purging the leadership of the wing. The biggest casualties of the purge were PPP’s
most senior
ideologue, J A. Rahim, and the party’s youngest minister, Miraj Muhammad Khan.
All NSF factions condemned the purge and finally withdrew their support for the
PPP
government.
The continuing factionalization of the student left and the fall-out of the purge
dealt NSF its
most serious electoral blow thus far.
It once again lost to the IJT at the University of Karachi and the Punjab
University and
struggled to maintain its hold even in colleges in which it had been winning
student union
elections for more than decade.
In a cruel twist, NSF (Meraj) was almost wiped out as the other NSF factions had
to bank
unconditionally on BSO and PkSF to merely survive the debacle.
1973 also saw the further splitting of NSF factions, when discontented members and
supporters of NSF (Rashid), NSF (Bari) and NSF (Kazmi) formed the Liberal
Students Organization (LSO).
What’s more, the SNSF in interior Sindh was now up against the newly formed
student wing
of the separatist G M Syed’s Jeeay Sindh Movement, the Jeeay Sindh Students
Federation (JSSF).
The year also saw BSO plunging itself forward against Z A. Bhutto when his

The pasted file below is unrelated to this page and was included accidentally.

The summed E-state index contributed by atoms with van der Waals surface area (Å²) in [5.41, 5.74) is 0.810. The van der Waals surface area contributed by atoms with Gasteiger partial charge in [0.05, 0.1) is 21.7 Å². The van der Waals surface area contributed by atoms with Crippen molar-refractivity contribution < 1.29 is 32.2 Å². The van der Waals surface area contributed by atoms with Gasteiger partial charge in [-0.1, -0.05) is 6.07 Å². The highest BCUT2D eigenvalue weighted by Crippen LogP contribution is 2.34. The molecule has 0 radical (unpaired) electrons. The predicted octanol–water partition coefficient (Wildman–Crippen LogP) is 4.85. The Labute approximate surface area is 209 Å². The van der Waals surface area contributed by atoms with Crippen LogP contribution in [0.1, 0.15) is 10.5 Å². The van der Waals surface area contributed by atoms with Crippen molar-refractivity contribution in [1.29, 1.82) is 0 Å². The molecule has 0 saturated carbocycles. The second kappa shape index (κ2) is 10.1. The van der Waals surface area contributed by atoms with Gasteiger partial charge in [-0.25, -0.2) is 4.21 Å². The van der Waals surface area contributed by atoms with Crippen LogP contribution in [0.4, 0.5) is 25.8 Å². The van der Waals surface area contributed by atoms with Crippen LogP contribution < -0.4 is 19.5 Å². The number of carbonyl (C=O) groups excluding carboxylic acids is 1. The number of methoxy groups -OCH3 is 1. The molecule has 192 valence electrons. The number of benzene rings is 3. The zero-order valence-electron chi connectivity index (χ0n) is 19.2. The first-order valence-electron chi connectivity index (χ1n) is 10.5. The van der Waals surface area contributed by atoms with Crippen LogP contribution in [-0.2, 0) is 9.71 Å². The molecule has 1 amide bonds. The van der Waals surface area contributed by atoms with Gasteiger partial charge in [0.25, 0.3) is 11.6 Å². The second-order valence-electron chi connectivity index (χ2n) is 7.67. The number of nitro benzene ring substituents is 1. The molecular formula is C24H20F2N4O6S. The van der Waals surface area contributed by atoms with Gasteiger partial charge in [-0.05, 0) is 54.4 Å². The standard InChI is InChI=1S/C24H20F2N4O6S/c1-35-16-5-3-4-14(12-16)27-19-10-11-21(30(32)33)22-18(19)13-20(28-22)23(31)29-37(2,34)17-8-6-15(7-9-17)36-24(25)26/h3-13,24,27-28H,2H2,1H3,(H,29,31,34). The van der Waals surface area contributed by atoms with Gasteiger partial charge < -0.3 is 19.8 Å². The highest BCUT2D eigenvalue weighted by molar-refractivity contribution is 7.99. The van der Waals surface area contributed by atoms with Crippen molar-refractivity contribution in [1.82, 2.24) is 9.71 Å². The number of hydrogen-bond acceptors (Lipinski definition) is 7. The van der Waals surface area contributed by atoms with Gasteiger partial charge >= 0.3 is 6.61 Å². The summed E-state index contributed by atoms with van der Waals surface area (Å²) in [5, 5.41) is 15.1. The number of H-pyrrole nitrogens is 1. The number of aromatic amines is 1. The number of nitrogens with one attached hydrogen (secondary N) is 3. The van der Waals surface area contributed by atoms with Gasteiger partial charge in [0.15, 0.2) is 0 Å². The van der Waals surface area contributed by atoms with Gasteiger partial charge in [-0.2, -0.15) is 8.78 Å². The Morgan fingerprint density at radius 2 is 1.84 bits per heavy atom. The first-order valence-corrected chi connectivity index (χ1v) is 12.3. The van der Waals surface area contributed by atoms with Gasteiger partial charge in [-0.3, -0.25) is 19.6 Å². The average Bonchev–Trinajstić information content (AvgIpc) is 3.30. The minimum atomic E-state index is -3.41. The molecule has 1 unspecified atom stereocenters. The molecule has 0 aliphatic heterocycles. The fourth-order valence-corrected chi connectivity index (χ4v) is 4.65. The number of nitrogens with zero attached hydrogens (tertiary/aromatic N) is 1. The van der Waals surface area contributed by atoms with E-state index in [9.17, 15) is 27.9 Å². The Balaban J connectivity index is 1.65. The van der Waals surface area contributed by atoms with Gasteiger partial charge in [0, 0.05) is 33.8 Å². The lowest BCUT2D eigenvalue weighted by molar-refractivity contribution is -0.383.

government’s
strong-arm tactics against Baloch nationalist parties in the Balochistan Assembly
triggered
the beginning of the “third Balochistan Insurgency” in the remote mountains of the
arid
province.
A number of BSO members joined the Balochistan Liberation Army (BLA), a militant
Marxist-Nationalist guerilla group fighting for an independent Balochistan, even
though it
insisted it was only fighting for the Baloch people’s democratic rights.
Bhutto’s growing tendency towards authoritarianism had not only disheartened the
leftleaning
student groups, but also gave momentum to the Islamists and conservatives who had
otherwise been wiped out in the 1970 general elections.
IJT continued with its upward momentum when it yet again won the student union
elections
at the University of Karachi and the Punjab University in 1974.
It also made deeper inroads in colleges where it was still trailing behind NSF.
However, in the 1974 student union elections at University of Karachi and Punjab